Skip to content

Beijing in Retreat

A plunging birthrate, deepening socioeconomic divisions, and the chaos produced by China’s failed Zero-COVID policy prove that Xi Jinping and the Party do not have the measure of the nation.

· 11 min read
Beijing in Retreat
Kathmandu, Nepal. October 12th, 2019: China’s President Xi Jinping at the Kathmandu airport. Alamy

As China limps out of the COVID-19 pandemic like the last straggler among nations, its ruling Communist Party appears uncharacteristically subdued. The Wolf Warriors have gone quiet; the mood is almost reflective. Beijing has been taking sober stock, realising the vulnerability of its position. Never has the Party faced so many different troubles at once.

On January 17th, authorities admitted that the country’s population has finally begun shrinking, and much earlier than the UN or the CCP had predicted—indeed, much earlier than anyone had predicted, with the exception of the lone prophetic demographer Yi Fuxian. For context, this is the first time that the Chinese populace has declined since 1961, when tens of millions died in history’s worst-ever famine. Today there is no comparable cataclysm; just the slow march of demographic inevitability, set in motion 43 years ago by Deng Xiaoping’s one child policy (the largest social experiment in human history), and moving ever since with the cold certainty of implacable Mother Nature.

The Communist Party actually saw what was happening a full decade ago, but its two-child and three-child remedies floundered. The birthrate continued to drop (more steeply following the new policies), and the trend may have been further exacerbated by Xi Jinping’s “Zero-COVID” policy and its deleterious effect on the nation’s psychology. Nightmare stories circulated, like the report of a pregnant woman who lost her baby due to draconian COVID regulations. She was left bleeding onto the sidewalk in the dead of winter outside a hospital in Xi’an, her child sentenced to death by her expired test result.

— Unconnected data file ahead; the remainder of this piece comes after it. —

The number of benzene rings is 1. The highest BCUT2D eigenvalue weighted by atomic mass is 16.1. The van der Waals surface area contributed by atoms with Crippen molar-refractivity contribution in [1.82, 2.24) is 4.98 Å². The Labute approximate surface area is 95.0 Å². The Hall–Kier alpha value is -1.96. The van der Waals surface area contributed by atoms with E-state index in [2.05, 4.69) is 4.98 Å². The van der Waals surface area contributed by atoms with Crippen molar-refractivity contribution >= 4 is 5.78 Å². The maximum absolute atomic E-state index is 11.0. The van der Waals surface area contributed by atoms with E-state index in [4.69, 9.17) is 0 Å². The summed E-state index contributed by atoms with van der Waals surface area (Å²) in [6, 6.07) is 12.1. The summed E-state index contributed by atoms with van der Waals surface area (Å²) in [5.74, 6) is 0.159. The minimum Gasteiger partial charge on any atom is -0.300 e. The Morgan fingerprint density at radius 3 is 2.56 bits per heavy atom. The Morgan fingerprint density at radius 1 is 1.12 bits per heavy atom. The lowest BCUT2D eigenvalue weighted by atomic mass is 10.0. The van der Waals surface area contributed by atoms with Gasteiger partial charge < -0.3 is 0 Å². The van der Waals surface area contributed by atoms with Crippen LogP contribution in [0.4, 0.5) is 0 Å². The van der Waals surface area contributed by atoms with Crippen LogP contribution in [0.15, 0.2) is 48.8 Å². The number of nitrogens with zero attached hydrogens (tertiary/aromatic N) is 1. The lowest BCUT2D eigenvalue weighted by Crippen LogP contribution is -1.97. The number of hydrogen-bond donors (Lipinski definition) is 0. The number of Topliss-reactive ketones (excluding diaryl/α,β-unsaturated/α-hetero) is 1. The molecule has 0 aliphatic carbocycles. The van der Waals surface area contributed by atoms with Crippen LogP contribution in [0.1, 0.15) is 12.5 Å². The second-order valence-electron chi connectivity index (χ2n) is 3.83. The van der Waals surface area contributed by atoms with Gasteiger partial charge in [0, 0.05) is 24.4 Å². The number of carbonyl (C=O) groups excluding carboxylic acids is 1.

These stories proved hard to forget. The Chinese people learned that they can enjoy no certainty about the future and that Xi’s obsession with order leads, paradoxically, to chaos. Young couples realised that if their hypothetical children survived, they would enter a hopeless world of stagnant growth and failing services—a twilight of locked-down apartments and testing booths. Who would bring a child into such a world?

And so the birthrate has plummeted to an all-time low (6.77 births per 1,000 people). Ever paranoid about its international reputation, the Party is likely playing down the true gravity of the situation. But even its own internal data is almost certain to be deficient—the perennial problem of authoritarian regimes. “All of China’s past economic, social, defence, and foreign policies were based on faulty demographic data,” says Yi Fuxian. “China will have to undergo a strategic contraction.” What does that mean in practice? “China will improve relations with the West.”